New Zealand Herald, Volume LIX, Issue 18157, 1 August 1922, Page 1
Back in New Zealand Toin's suffered poor health as a result of the injuries he suffered in the war.  He died in 1929 of pulmonary tuberculosis.

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Auckland Star, Volume LX, Issue 154, 2 July 1929, Page 5
A further brother Alfred also served in World War One enlisting on 9 March 1917 and embarking on the 'Ulimaroa' on 26 July 1917, only days before his brother was killed in action.  Before departing he married Phyllis Grice on 19 June 1917.  Alfred survived the war but not unscathed.  

There is a note on his Cenotaph database record stating he returned to New Zealand with a nervous disorder caused by a train accident.  After looking at Alfred's service record I concluded the accident he was involved in was the Bere Ferrers train accident which took place on 24 September 1917.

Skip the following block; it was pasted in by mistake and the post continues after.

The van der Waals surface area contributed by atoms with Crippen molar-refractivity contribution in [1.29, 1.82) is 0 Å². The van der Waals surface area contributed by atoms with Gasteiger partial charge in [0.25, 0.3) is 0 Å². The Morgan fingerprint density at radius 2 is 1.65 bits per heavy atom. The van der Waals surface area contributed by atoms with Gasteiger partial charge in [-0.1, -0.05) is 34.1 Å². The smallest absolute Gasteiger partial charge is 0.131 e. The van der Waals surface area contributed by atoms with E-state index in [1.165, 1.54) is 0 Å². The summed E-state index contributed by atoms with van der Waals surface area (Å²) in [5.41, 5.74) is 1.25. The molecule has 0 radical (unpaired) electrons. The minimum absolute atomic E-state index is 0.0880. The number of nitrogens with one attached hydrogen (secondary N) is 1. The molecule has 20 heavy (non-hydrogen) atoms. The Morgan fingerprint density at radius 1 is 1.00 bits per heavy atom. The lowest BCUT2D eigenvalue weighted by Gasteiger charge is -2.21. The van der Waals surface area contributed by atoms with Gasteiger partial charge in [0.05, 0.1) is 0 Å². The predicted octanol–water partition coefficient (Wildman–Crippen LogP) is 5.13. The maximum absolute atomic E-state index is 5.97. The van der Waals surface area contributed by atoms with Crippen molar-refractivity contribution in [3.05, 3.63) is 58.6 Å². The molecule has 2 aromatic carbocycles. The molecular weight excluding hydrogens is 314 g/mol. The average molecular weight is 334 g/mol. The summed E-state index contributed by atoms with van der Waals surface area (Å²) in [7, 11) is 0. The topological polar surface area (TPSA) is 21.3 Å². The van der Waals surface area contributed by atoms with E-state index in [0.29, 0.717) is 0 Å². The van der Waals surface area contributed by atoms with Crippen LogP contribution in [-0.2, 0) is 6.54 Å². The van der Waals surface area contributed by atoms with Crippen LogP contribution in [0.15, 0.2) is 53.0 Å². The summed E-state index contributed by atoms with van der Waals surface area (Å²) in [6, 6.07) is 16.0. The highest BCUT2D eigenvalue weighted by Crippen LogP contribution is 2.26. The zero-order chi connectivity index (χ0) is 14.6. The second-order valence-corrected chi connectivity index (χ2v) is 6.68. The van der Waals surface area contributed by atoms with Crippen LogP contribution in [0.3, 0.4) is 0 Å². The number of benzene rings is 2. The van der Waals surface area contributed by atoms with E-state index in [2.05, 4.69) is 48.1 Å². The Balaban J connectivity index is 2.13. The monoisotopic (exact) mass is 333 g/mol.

A train carrying disembarked New Zealand troops from the 'Ulimaroa' and 'Norman'  was on route from Plymouth to Sling camp on the Salisbury Plain. The train stopped for signals at Bere Ferrers in Devon, when troops mistakenly got off the train thinking  they had reached their refreshment stop in Exeter.   The soldiers were hit by an oncoming express train as they alighted from the wrong side of the train.  Ten New Zealand soldiers were killed as a result of the accident.

Tuesday, March 17, 2015

Lance Corporal Edward Angel - Matakohe memorial

Corporal Edward Angel was the youngest of three brothers who together embarked on 14 February 1915 aboard the 'Warrimoo' as part of the 1st Maori Contingent.  According to newspaper reports Edward was only 15 years old or thereabouts when he enlisted.  In James Cowans' book 'Maori in the Great War' Cowan tells us how: